The concessions, however, did little to calm the anger unfolding on the streets and inside train stations in the states of Bihar, Uttar Pradesh, Haryana, Rajasthan, Telangana and Madhya Pradesh. The protests quickly spread to other parts of India on Friday, including New Delhi and the states of Odisha, West Bengal, Punjab and Jharkhand.

In Bihar, which has witnessed intense protests in the past few days, hundreds of protesters armed with sticks vandalized train stations and set fire to train cars on Friday. Violent mobs blocked railway tracks by burning tires and vehicles on them.

Similar scenes played out in Uttar Pradesh, where protesters destroyed trains, buses and shops. Hundreds of protesters, mostly men in their 20s, took to the streets and shouted slogans in the district of Chandauli.

In the state of Telangana, police officers and firefighters tried to extinguish a burning train car that a mob had ignited. Tensions remained high in the state of Haryana, where the authorities cut off the internet on Thursday and Friday to keep the protests from spreading.

“They will kick us out after four years,” Lavjinder Singh, a young Army aspirant in the state of Haryana, told local news media, explaining that he had been training for the past seven years to be considered for a slot. “What will those 75 percent people do?”

Ranjeet Kumar, a former Indian Army soldier who runs a training academy of 100 army aspirants in Bihar, said the protesters were also frustrated because of delays in the recruitment process. Their demands, he said, were justified.

And, he said, one thing was clear: “They are not interested in joining the army for four years. They want to join the army for full tenure.”

The protests have come as India is facing a situation it has feared for nearly two decades: a two-front conflict with hostile neighbors, China and Pakistan, both nuclear armed. The Indian and Chinese militaries have been stuck in a border dispute in the Himalayas for more than two years.

India has one of the world’s largest armies, recruiting tens of thousands every year. Military experts say one way to manage such a large army and still afford updates to its defense equipment is to recruit potential soldiers on short-term contracts.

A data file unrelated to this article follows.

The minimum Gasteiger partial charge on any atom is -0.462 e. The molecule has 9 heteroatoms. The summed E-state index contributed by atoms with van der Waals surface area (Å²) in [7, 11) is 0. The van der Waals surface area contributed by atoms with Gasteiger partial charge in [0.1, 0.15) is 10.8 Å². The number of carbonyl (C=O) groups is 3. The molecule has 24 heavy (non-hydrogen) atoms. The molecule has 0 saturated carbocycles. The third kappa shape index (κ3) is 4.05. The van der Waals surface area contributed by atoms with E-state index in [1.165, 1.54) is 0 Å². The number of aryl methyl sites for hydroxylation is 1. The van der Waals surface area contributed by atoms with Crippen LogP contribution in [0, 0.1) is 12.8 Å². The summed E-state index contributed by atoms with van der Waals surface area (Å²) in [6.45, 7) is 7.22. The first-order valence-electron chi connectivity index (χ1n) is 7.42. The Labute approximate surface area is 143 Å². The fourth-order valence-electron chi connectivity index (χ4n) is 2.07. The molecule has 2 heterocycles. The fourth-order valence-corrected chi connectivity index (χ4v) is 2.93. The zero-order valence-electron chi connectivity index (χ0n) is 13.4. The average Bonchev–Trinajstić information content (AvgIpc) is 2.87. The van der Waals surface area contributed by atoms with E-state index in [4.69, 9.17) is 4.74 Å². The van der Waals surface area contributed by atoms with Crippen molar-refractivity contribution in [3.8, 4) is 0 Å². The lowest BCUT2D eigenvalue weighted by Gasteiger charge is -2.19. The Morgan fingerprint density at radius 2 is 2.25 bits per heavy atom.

But the jobs themselves must be made “attractive,” both during the years of service and after, said H.S. Panag, a retired lieutenant general, who served in the Indian Army for nearly four decades. They should also not appear to be “exploitative,” Mr. Panag added.

The government plan announced on Tuesday falls short on both counts, he said. “It seems to be exploitative because they have not given all the incentives they are talking about,” including “assured guarantees” for recruitment in paramilitary forces. The military job package would pay only about $15,000 in total, far less than what a soldier would make after about 15 years of service.

Economists say the government also needs to urgently focus on creating jobs. Aside from the defense sector, which employs more than 1.3 million people, other fields like education and health can absorb hundreds of thousands of job seekers, Professor Thomas said.

“A very large number of the working-age population is looking for jobs,” he said. “And they look for regular employment with safety, which only government jobs provide.”

Mr. Raj, the Army aspirant from Bihar, pointed out that the government’s recruitment plan targeted the most vulnerable in India. “It’s only the poor families whose sons join the army and sacrifice their lives,” he said. “Which politicians’ sons sacrifice their lives in defending the country?”